Einstein presented the equations which define the theory of General Relativity in November 1915. The Einstein field equations, as they are known, specify how the geometry of space and time behaves in the presence of matter and energy.

If we know the content of the universe, and if we consider the universe at scales where gravity is dominant, these equations can be used to obtain a description of spacetime over the whole universe. This is one of the most useful features of General Relativity.

Modern cosmology began in Russia in the 1920s with the work of Alexander Friedmann. Using General Relativity, Friedmann showed that a universe which was homogeneous and isotropic should either expand or contract.

At the time, Friedmann’s work was not widely recognised, and he was initially criticised by Einstein himself, who thought he was in error. Einstein developed an alternative model of the universe, which he forced to be static by introducing a term in his equations called the cosmological constant.

We now know that the universe is expanding. How could a great scientist like Einstein make such an error?

We need to go back to the early 20th century. At the time, most observations of the universe were limited to stars in our own Milky Way galaxy, which have low velocities. So the universe appeared to be static.

The scale of the universe was another open question. Astronomers were not even sure that the universe contained other galaxies beside our own. Catalogues of astronomical objects contained objects known as spiral nebulae, but their nature was not yet entirely understood. Were they other galaxies outside our own, or were they gas clouds inside the Milky Way? Did the cosmos consist entirely of the Milky Way? This debate raged throughout the 1920s.

The first challenge to the static universe theory came in 1917, when Vesto Slipher measured the spectra of spiral nebulae. He showed that the light they emitted was shifted towards the red. This meant that they were receding from us.

In 1919, the Hooker Telescope was completed. Located at the Mount Wilson Observatory in California, it had a 100-inch aperture, larger than any telescope at the time. Soon after, an astronomer by the name of Edwin Hubble started working at the observatory. He was to make two revolutionary discoveries which changed the scientific view of the universe.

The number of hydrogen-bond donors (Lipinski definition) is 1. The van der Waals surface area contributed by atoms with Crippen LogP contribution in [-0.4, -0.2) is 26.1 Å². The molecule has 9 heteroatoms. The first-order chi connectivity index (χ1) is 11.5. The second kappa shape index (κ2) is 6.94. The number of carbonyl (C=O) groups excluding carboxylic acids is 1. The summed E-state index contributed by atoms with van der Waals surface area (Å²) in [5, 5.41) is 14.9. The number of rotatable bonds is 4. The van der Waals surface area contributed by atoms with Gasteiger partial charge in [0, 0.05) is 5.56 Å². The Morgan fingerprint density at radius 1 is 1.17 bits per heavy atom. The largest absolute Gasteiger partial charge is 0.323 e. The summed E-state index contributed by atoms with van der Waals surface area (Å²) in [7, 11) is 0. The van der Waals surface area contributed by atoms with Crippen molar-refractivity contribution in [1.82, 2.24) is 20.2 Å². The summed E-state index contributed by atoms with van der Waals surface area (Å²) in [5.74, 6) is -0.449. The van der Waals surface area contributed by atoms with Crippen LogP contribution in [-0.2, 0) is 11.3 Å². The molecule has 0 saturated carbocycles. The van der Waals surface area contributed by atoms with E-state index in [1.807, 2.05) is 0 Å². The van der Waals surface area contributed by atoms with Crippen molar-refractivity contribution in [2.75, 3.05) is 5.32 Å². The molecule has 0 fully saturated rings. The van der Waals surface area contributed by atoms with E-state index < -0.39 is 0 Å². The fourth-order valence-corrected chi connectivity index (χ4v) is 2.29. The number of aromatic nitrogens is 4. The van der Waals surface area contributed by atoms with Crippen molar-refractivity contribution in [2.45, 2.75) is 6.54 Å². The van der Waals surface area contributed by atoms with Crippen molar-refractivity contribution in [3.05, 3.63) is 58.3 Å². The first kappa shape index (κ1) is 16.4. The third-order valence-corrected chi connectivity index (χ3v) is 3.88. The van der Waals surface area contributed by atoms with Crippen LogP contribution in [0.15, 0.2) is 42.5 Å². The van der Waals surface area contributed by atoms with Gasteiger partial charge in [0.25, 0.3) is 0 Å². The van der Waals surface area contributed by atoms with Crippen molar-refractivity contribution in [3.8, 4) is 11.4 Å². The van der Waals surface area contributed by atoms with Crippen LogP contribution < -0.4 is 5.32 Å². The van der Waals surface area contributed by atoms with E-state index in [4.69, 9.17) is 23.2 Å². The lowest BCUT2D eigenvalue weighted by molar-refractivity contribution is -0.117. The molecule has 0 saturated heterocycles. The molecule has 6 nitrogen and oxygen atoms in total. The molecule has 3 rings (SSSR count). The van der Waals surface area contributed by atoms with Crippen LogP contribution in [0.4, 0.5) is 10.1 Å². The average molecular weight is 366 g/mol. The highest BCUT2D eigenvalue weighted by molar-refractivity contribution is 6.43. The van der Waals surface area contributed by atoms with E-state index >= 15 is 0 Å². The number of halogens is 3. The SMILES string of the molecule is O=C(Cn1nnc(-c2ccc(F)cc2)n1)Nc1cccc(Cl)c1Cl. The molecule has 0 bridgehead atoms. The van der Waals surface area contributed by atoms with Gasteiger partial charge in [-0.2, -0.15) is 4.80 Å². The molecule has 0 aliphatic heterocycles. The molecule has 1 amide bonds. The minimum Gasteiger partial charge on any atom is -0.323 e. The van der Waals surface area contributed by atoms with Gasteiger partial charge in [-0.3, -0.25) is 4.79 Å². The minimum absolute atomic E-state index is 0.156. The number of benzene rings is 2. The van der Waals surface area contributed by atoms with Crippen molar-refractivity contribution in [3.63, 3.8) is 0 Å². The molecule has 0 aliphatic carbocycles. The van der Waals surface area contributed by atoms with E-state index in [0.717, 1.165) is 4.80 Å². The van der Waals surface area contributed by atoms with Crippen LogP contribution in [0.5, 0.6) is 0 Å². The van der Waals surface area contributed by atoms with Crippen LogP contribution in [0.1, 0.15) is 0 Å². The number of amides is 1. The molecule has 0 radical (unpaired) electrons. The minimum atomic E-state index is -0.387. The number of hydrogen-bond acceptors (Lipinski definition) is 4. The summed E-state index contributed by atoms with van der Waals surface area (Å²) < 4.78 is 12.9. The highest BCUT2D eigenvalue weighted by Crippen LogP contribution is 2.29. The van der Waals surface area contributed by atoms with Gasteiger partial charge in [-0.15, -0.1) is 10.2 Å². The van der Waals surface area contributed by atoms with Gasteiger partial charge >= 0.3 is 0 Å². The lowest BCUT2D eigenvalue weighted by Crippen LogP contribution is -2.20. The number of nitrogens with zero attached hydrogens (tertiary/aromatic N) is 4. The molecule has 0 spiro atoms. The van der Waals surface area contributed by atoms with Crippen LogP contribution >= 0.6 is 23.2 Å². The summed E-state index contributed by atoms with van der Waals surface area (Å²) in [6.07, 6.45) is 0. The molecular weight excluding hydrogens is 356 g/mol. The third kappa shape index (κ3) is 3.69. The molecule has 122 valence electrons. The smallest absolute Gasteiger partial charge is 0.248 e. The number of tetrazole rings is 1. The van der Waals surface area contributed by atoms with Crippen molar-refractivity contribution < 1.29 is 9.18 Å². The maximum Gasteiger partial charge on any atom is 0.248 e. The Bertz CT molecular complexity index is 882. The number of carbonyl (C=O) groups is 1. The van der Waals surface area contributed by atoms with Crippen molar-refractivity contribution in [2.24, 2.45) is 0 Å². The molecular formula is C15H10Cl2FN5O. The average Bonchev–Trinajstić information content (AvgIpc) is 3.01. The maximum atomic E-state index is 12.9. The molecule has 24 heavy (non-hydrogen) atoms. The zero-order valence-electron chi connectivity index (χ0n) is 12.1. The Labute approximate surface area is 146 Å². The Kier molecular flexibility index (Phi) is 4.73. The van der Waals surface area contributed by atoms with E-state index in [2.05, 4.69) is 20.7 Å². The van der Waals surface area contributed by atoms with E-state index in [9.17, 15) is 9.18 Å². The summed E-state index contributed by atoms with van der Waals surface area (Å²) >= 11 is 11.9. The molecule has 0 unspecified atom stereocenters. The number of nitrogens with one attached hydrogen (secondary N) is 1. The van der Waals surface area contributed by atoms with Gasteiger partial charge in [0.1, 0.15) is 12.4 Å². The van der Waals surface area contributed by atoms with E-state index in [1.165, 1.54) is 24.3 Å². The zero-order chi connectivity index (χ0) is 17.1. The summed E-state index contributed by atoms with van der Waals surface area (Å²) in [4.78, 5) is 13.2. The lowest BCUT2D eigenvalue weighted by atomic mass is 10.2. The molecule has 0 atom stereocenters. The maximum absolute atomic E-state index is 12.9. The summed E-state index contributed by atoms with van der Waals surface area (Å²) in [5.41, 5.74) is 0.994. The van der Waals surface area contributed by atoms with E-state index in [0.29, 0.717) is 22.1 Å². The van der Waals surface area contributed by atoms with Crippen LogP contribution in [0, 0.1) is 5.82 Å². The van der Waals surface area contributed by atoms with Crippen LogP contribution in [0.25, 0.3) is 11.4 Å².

Using the powerful new telescope, Hubble was able observe the spiral nebulae and measure their distances with unprecedented accuracy. In 1924, he showed that they were too distant to be part of the Milky Way, and thus proved conclusively that the universe extended far beyond our own galaxy.

In 1929, Hubble made another remarkable discovery. He obtained the spectra of many galaxies and calculated the relative velocities of the galaxies from the Doppler shifts of spectral lines. All of the galaxies except for a few of the closest displayed redshifts, and thus are receding from us.

What was more, the relationship between the distance and the velocity was a simple linear one. The picture below shows Hubble’s original graph. The points all lie close to a straight line. In other words, the velocity of a galaxy (v) is proportional to its distance (d):


This equation later became known as Hubble’s Law. The constant of proportionality H is known as the Hubble constant.

But these observations did not explain the reason for the recession of the galaxies. Why should galaxies move away from each other? The answer was to come from Einstein’s theory itself.

When we solve Einstein’s field equations, we obtain a mathematical quantity called a metric. The metric may be thought of as a description of spacetime under certain conditions, in the presence of matter and energy.

In 1927, two years before Hubble’s discovery, a Belgian priest and physicist named Georges Lemaître predicted the redshift-distance relation using Einstein’s equations for General Relativity applied to a homogeneous and isotropic universe. The problem was explored further in the 1930s by the mathematicians Howard P. Robertson in the US and Arthur Geoffrey Walker in the UK.

The combined work of these scientists proved that the only metric which can exist in a homogeneous and isotropic universe containing matter and energy – in other words, a universe very much like our own – is the metric for an expanding or contracting universe.

You will notice how the results leading to the exact solutions of Einstein’s equations for such a universe required the combined effort of many scientists. In fact, such solutions are known as the Friedmann-Lemaître-Robertson-Walker metric, or FLRW metric.

We now had an explanation for the observed redshifts of the galaxies. It is caused by the expansion of the universe itself, and the expansion rate is given by the Hubble parameter. The value of this parameter gives us vital information about the evolution of the universe. It is one of the most important quantities in modern cosmology.

In the face of such overwhelming evidence for a dynamical, expanding universe, Einstein dropped his support for the cosmological constant, calling it “the biggest blunder” of his life.

The story does not end here. Astronomers kept observing the universe, measuring the distances and velocities of various objects such as galaxies, galaxy clusters and supernovae, and developing new and improved instruments and methods to measure the Hubble constant. More than seventy years after Edwin Hubble, we made new discoveries which show that Einstein did not make a blunder, and he may have been right about the cosmological constant after all, but for a different reason.